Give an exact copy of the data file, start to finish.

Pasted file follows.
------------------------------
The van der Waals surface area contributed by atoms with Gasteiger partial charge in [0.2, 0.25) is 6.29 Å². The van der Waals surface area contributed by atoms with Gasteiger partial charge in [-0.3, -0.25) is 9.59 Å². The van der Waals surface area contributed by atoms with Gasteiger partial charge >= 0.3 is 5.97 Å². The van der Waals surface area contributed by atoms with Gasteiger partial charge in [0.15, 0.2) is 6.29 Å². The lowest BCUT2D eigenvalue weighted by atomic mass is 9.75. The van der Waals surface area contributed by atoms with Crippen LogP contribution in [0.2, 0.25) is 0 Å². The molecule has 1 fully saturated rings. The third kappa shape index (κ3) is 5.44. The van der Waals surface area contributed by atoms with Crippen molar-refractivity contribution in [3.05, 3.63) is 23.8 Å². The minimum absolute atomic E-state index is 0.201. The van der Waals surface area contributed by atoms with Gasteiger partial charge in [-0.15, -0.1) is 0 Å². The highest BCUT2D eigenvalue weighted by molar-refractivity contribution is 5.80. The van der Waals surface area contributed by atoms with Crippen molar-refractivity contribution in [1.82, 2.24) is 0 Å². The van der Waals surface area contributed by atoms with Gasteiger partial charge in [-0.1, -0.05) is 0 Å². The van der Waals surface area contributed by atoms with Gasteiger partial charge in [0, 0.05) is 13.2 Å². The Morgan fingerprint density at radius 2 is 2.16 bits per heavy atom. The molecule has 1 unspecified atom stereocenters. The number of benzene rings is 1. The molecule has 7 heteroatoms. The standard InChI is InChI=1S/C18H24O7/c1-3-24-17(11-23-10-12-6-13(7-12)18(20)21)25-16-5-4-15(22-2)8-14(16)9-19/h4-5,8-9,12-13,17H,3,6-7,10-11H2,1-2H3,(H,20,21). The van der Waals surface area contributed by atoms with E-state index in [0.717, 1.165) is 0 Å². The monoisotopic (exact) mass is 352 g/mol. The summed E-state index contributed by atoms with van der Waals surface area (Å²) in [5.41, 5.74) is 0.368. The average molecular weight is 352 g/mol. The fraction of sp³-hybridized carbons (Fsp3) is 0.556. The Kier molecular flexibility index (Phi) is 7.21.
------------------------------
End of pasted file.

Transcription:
The van der Waals surface area contributed by atoms with Gasteiger partial charge in [0.2, 0.25) is 6.29 Å². The van der Waals surface area contributed by atoms with Gasteiger partial charge in [-0.3, -0.25) is 9.59 Å². The van der Waals surface area contributed by atoms with Gasteiger partial charge >= 0.3 is 5.97 Å². The van der Waals surface area contributed by atoms with Gasteiger partial charge in [0.15, 0.2) is 6.29 Å². The lowest BCUT2D eigenvalue weighted by atomic mass is 9.75. The van der Waals surface area contributed by atoms with Crippen LogP contribution in [0.2, 0.25) is 0 Å². The molecule has 1 fully saturated rings. The third kappa shape index (κ3) is 5.44. The van der Waals surface area contributed by atoms with Crippen molar-refractivity contribution in [3.05, 3.63) is 23.8 Å². The minimum absolute atomic E-state index is 0.201. The van der Waals surface area contributed by atoms with Gasteiger partial charge in [-0.15, -0.1) is 0 Å². The highest BCUT2D eigenvalue weighted by molar-refractivity contribution is 5.80. The van der Waals surface area contributed by atoms with Crippen molar-refractivity contribution in [1.82, 2.24) is 0 Å². The van der Waals surface area contributed by atoms with Gasteiger partial charge in [-0.1, -0.05) is 0 Å². The van der Waals surface area contributed by atoms with Gasteiger partial charge in [0, 0.05) is 13.2 Å². The Morgan fingerprint density at radius 2 is 2.16 bits per heavy atom. The molecule has 1 unspecified atom stereocenters. The number of benzene rings is 1. The molecule has 7 heteroatoms. The standard InChI is InChI=1S/C18H24O7/c1-3-24-17(11-23-10-12-6-13(7-12)18(20)21)25-16-5-4-15(22-2)8-14(16)9-19/h4-5,8-9,12-13,17H,3,6-7,10-11H2,1-2H3,(H,20,21). The van der Waals surface area contributed by atoms with E-state index in [0.717, 1.165) is 0 Å². The monoisotopic (exact) mass is 352 g/mol. The summed E-state index contributed by atoms with van der Waals surface area (Å²) in [5.41, 5.74) is 0.368. The average molecular weight is 352 g/mol. The fraction of sp³-hybridized carbons (Fsp3) is 0.556. The Kier molecular flexibility index (Phi) is 7.21.